There are two opioid crises in the world today. One is the epidemic of abuse and misuse, present in many countries but rising at an alarming rate in the United States. The other crisis is older and affects many more people around the world each year: too few opioids.
Hospitals in the U.S. and Europe routinely prescribe opioids for chronic cancer pain, end-of-life palliative care and some forms of acute pain, like bone fractures, sickle cell crises and burns. But patients with these conditions in much of Asia, Africa and Latin America often receive painkillers no stronger than acetaminophen.
Many factors play into this crisis, but I would argue that the International Narcotics Control Board (INCB), an independent monitoring agency established by the U.N., is a fundamental cause of untreated pain in Asia, Africa and Latin America.
Just how vast is the gap in pain relief?
In 2009, the U.S., Canada and Europe accounted for 18 percent of global population, but 90 percent of global morphine consumption.
The global gap in access to opioids has been growing for a long time. In the U.S., consumption of morphine in 2013 was 32 times higher than in 1964 (increasing from 2.3 mg per person to 79.9 mg per person). In the same time period, morphine consumption Tanzania only doubled to 0.15 mg person. In India in 2013, this figure was only 0.11 mg per person.
Per capita medicinal opioid consumption in Asia, Central America, the Caribbean and Africa is far below the INCB’s own minimum global standard. In countries and regions below this benchmark (set at 200 daily doses per million inhabitants per day), we can be certain that patients who need opioids for legitimate medical reasons do not receive them.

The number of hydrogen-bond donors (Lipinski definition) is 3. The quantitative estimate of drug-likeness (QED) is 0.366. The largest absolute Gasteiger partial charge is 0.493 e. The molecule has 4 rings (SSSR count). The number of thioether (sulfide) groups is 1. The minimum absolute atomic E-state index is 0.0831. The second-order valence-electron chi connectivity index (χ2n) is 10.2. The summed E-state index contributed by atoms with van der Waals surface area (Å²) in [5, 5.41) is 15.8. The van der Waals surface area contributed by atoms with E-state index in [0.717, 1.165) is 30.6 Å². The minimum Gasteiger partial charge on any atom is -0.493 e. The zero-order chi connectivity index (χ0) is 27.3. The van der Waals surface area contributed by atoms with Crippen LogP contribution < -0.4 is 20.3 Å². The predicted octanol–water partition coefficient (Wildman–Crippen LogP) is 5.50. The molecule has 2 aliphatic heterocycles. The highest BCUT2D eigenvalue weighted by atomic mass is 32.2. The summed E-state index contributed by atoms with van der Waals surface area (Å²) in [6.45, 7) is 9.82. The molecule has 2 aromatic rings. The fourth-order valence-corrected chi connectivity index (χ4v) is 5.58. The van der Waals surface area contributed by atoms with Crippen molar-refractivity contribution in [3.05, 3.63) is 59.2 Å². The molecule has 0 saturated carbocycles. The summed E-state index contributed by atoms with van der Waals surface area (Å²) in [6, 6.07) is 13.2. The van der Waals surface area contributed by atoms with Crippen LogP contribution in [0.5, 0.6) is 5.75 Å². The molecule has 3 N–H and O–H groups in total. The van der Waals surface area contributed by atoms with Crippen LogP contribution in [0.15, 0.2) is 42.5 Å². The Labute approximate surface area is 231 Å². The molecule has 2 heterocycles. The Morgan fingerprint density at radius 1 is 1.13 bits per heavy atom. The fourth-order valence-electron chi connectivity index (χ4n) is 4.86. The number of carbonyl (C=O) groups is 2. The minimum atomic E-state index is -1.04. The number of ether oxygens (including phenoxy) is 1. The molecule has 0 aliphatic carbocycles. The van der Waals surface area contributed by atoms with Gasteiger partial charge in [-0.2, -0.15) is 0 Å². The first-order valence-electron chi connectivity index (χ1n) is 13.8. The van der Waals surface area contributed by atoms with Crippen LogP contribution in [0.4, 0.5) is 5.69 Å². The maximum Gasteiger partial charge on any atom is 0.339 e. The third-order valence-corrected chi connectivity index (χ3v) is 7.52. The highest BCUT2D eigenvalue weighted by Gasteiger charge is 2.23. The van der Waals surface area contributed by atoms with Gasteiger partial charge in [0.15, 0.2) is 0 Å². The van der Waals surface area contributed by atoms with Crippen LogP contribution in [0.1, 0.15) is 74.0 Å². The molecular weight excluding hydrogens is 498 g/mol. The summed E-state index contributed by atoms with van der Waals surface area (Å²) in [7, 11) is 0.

The INCB argues that poor countries have too few opioids because they cannot afford them. While there is a correlation between national income and national consumption of opioids, cost isn’t the principal issue.
Generic opioids are cheap. A generic 10mg immediate-release morphine sulfate tablet costs roughly US$0.01 to produce.
The main problem, I would argue, is a policy based on the fear that increased use of opioids will inevitably lead to abuse and trafficking. Palliative care physician and ethicist Eric Krakauer calls this fear “opiophobia.”
The work of the INCB has been crucial in increasing this fear of opioids and promoting restrictive policies that continue to keep millions of patients in unnecessary pain.